Important Update on SLI Benefits
Attention Corrections and Juvenile Justice Officers
It appears that there is erroneous information concerning the present right of such Officers to receive SLI benefits rather than Workers’ Compensation Temporary disability benefits (70% of salary subject to a cap) when injured by direct contact with inmates in the performance of an officer’s duties.
Unfortunately, no such SLI benefits currently exist and those who say it does are incorrect. While there is proposed legislation to reinstate the SLI program in these situations, it is not yet an actual law.
On January 9, 2018, Assembly Bill A823 was introduced which, if enacted, will reinstate SLI to any Corrections and Juvenile Justice Officer who “…sustains an injury caused by and arising from direct contact with inmates in the performance of the officer’s duties” (Quotation from A823). However, as of February 2018 the Bill is only in the State Assembly and Local Government Committees, and is not law.
The good news is that a revision to the Workers’ Compensation Statute that took effect October 2017 provides for full salary for up to 6 months for certain injured officers, including corrections, juvenile detention, parole, and some civilian employees under certain circumstances.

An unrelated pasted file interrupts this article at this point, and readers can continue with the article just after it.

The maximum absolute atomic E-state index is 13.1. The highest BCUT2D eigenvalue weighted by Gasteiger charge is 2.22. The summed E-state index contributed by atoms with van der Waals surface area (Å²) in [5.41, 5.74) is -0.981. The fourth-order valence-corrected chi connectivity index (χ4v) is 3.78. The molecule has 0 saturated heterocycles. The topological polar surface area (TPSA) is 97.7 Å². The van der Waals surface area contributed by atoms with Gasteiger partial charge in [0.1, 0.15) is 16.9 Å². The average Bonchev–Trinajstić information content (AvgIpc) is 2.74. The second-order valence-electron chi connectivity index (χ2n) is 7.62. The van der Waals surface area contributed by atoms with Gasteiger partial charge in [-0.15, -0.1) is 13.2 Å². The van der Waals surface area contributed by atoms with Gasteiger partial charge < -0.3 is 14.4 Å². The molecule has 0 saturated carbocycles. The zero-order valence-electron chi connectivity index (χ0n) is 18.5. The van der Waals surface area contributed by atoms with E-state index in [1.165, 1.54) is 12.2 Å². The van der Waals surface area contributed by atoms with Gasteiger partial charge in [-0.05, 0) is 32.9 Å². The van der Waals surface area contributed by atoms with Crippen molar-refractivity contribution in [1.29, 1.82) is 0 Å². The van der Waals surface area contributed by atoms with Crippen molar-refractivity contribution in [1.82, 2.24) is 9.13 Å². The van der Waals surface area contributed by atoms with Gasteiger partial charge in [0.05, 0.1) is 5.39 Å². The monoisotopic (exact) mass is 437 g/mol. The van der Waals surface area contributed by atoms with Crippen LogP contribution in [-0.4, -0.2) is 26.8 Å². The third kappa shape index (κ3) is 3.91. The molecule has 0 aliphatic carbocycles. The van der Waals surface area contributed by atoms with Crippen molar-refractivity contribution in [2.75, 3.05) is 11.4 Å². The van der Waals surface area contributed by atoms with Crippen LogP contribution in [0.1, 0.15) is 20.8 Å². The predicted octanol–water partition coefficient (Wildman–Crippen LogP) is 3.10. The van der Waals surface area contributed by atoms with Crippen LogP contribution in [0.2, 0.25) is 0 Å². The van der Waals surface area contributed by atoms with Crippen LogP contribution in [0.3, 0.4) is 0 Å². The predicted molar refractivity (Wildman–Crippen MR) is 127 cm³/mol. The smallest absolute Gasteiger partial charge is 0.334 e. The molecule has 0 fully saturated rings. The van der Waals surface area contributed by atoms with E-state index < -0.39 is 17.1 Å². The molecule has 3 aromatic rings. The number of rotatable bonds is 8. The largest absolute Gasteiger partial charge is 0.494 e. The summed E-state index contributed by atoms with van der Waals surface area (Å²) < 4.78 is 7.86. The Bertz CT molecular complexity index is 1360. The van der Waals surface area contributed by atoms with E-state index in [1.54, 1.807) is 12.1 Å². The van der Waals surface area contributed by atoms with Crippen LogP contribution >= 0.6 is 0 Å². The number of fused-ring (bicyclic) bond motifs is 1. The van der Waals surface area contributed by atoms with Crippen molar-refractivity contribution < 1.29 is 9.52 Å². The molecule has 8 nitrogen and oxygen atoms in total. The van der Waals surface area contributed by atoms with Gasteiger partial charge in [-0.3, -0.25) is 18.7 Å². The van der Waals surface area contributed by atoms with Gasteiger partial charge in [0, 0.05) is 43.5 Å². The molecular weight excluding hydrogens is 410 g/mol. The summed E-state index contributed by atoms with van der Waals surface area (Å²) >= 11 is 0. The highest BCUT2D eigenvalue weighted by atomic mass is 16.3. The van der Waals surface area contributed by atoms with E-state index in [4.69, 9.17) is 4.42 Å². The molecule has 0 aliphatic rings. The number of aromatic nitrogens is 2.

This new law is not an SLI provision, rather it is a workers’ compensation provision. It provides that certain officers shall receive full wages for up to 6 months if, in the course of the officer’s official duties, that person suffers serious bodily injury as a direct result of an assault by an inmate under the officer’s custody. This section of the statute requires the employer to make up the difference between full wages and the workers’ compensation rate for the same period of time if the employee meets the above standard.
It is our understanding that claims for full wages under this section are being routinely denied based on the wording of the statute in two key areas: first, that the injury is required to be the “direct result” of an assault by an inmate and second, that a “serious bodily injury” is defined by the statute as that which “creates a substantial risk of death or which causes serious, permanent disfigurement, or protracted loss or impairment of the function of any bodily member or organ.”
Fortunately, such serious injuries as defined by the statute are few, since such injuries could very well lead the employer to conclude that the officer may no longer be capable of performing his or her duties. We do not yet know how the Courts will interpret this section of the statute.